Second, by squeezing the elderly and the middle class at the same time as cutting taxes for the wealthy, Osborne has given Labour leader Ed Miliband the chance to play the outraged voice of middle England. Labour’s leader is never happier than when he can present himself as the voice of the vast majority of the populace, disgusted by the self-interest and venality of the Tory right.
Faced with the sight of a Tory government squeezing the middle class while giving tax breaks to the rich, he was in his element, and turned in his most effective performance since becoming leader, inviting the wealthy Tory cabinet to admit that they would personally benefit from this change.
The Tories protest that they’re taxing the rich more elsewhere. Five times as much, they say. But they’ve been too clever. The new tax measures are complicated and hard to understand. The tax cut, is big, simple, and lends itself to headlines.
In addition, even moving people out of tax isn’t quite as generous as it seems. This will happen next year. This year, millions of families will suffer as their tax credits are cut, with many losing hundreds of pounds. So quite a few families won’t be feeling a warm glow.
Where does all this leave Labour? Labour’s budget response has been crisp and effective (helped by the fact that almost the entire budget was leaked in advance). The Labour team, spearheaded by Ed Miliband, Ed Balls and rising star Rachel Reeves have effectively attacked the government, and seem in tune with what the majority of the media are saying.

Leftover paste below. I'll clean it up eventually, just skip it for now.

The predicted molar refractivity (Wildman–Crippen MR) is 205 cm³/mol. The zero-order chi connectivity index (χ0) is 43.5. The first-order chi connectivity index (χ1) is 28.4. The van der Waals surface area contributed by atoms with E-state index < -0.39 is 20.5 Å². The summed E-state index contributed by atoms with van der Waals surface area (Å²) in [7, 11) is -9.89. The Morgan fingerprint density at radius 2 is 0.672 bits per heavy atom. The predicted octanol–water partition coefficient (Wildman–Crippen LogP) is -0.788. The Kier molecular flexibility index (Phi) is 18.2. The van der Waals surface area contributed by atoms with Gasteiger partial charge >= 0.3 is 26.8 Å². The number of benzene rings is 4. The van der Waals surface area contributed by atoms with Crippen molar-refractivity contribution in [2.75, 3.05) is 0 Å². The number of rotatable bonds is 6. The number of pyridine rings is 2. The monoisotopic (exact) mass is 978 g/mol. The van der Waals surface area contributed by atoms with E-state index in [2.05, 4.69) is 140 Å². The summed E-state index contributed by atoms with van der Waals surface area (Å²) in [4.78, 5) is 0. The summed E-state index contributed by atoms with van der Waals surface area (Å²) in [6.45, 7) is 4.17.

But while the opposition has been at its most effective, Labour’s been almost silent about what it would do instead. Labour has said the government has the wrong values, and so is using the wrong methods to cut the deficit. Yet Labour is uncomfortably aware that it would also need to cut the deficit, and while it would like to do so by raising tax revenues through growth, they might not be able to. So the government will be asking Labour MPs “what would you do?” for a while yet.
The other problem for Labour is that it’s not quite clear what, if anything, a Labour government would get rid of from this budget. Just as the Tories were politically wary of cutting taxes on the rich, so Labour is wary of putting them up. The pensions change, while unpopular is actually quite sensible in policy terms (a high tax free allowance doesn’t focus support on older people that need it most). If those things outrage Labour now, shouldn’t we have the courage to change them later? I expect the left of the Labour party will be demanding higher taxes on the rich in very short order, and why shouldn’t they?
So, to return to my snooker metaphor, George Osborne may have attempted too risky a shot and snookered himself, but he might have tempted Labour to pot the red, which might not give the left all the points they need to win.
A contribution to State of the Left - Policy Network's monthly insight bulletin that reports from across the world
of social democratic politics
Hopi Sen is a former head of communications for the
Parliamentary Labour Party. He is now a consultant, writer and commentator. He
also blogs at hopisen.com